It always take me a bit to get back into the swing of things after a trip - so much catching up to do and the lovely lingering afterglow from a great vacation to savor. But I did get back into the studio last week, if only for a few days. Rather than store away the projects I took with me and dive back into any of my art quilt projects, I decided to take another step on the applique project I worked on at the retreat.
Although I still have a few design details to work out in the borders, the sashing pattern is ready to go. I was curious to see if a method I learned a few years back would work on this project, so rather than complete the designing process, I went straight to preparing the applique for stitching.
As I often do, I'm combining methods from several experts. The idea to design the vine and leaves as one unit comes from Elly Sienkiewicz in her Baltimore Beauties and Beyond book. It appealed to my lazy nature in that I wouldn't have to figure out how many yards of bias to cut for the vine and I wouldn't have to trace and cut out tons of individual leaves. One rectangle of my applique fabric per sashing or border strip background is all I need. Simple, simple simple.
Wreath of Strawberry Leaves rendered by Jean Stanclift
However, Elly has you trace your pattern on freezer paper, cut it out and iron it to the right side of the applique fabric where it stays as the guide for turning under the seam allowance as you sew. On the Wreath of Strawberries Leaves block I made using this method, I struggle with the freezer paper popping off, and eventually used sequin pins to hold the freezer paper in place. Not the best method for a project that may be a long time in the making. So I wanted to try Jeana Kimball's method which, under her class supervision, worked beautifully. It's a little labor intensive, but once all the prep is done, the appliqueing is a breeze.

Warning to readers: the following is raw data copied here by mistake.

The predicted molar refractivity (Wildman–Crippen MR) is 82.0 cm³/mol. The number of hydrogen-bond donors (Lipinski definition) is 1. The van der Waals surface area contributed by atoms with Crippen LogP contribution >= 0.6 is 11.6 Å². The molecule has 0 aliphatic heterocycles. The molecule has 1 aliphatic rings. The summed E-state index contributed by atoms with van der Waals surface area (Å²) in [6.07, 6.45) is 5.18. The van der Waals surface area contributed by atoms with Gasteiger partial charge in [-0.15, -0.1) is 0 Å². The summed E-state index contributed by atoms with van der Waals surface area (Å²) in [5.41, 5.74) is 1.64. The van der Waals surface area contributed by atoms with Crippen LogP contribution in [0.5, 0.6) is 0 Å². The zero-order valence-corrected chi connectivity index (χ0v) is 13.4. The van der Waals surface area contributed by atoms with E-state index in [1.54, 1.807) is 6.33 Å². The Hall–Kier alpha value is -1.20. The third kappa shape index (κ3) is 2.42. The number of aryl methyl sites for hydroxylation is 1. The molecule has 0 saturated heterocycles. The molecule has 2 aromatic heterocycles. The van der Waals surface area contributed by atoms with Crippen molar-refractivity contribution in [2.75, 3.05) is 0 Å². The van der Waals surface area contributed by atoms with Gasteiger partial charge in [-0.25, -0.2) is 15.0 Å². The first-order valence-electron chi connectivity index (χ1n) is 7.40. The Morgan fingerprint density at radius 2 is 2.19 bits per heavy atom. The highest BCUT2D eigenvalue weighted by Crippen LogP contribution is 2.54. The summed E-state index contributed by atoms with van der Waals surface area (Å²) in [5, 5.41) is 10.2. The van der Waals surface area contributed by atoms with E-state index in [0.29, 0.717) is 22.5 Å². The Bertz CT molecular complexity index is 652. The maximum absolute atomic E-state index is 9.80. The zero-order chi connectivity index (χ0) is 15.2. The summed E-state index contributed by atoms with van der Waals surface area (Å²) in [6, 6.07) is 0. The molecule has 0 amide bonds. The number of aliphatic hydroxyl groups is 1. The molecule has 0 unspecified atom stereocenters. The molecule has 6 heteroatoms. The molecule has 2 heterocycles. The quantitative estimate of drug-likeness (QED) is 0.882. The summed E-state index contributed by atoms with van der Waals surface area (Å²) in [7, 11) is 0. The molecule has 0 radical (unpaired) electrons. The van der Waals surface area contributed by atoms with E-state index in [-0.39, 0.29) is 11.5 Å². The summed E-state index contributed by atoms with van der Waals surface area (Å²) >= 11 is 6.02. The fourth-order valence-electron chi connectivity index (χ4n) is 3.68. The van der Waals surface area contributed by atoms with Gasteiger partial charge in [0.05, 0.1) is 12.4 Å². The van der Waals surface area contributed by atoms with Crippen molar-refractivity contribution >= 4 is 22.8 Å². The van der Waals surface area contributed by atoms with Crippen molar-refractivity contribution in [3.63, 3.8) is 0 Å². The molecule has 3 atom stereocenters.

You start by tracing the entire applique pattern on the back of the background fabric using a lightbox. Then you position the applique fabric on the right side, pinning in a few places to hold it in place, and stitch a short running stitch exactly on the drawn lines from the back. This is done with cotton hand quilting thread and one of her larger straw needles - a size 8. (See picture at beginning of the post.) Yes, this is time consuming, but the beauty of it is, when these basting threads are removed, they leave holes that act like perforations, and the seam allowance rolls right under along them. Even Jeana was skeptical when she first saw this method, but once you try it, the advantages over other ways to mark and turn applique becomes obvious.
I appliqued just enough of this sashing piece to be sure this method is right for this project, and it seems to be working as planned. The basting stitches come out just far enough ahead of your stitching to allow turning under, and as both Elly and Jeana recommend, the excess applique fabric is trimmed back to a narrow seam allowance also just a bit ahead of the stitching. This helps keep fraying of the applique edges to a minimum.
Even so, I didn't have to take too many stitches to realize I'd done it to myself again, staying true to my subconscious motto of, "Wait! How can I make this harder for me?" The dark blue on the medium blue is reminding me of when I hand quilted a black background with black thread - so hard to see what you're stitching, even with really good light. And yes, those leaves are pretty small, there are a lot of them, and the turn into the stem is pretty tight. This is fussy work and isn't something I'm going to complete any time soon, even if I work diligently at it. However, I really am all about process, I love hand stitching, and I know I wouldn't be happy with the look of a faster method like fusing. For me, it's as much about the journey as it is the destination. Good thing, huh?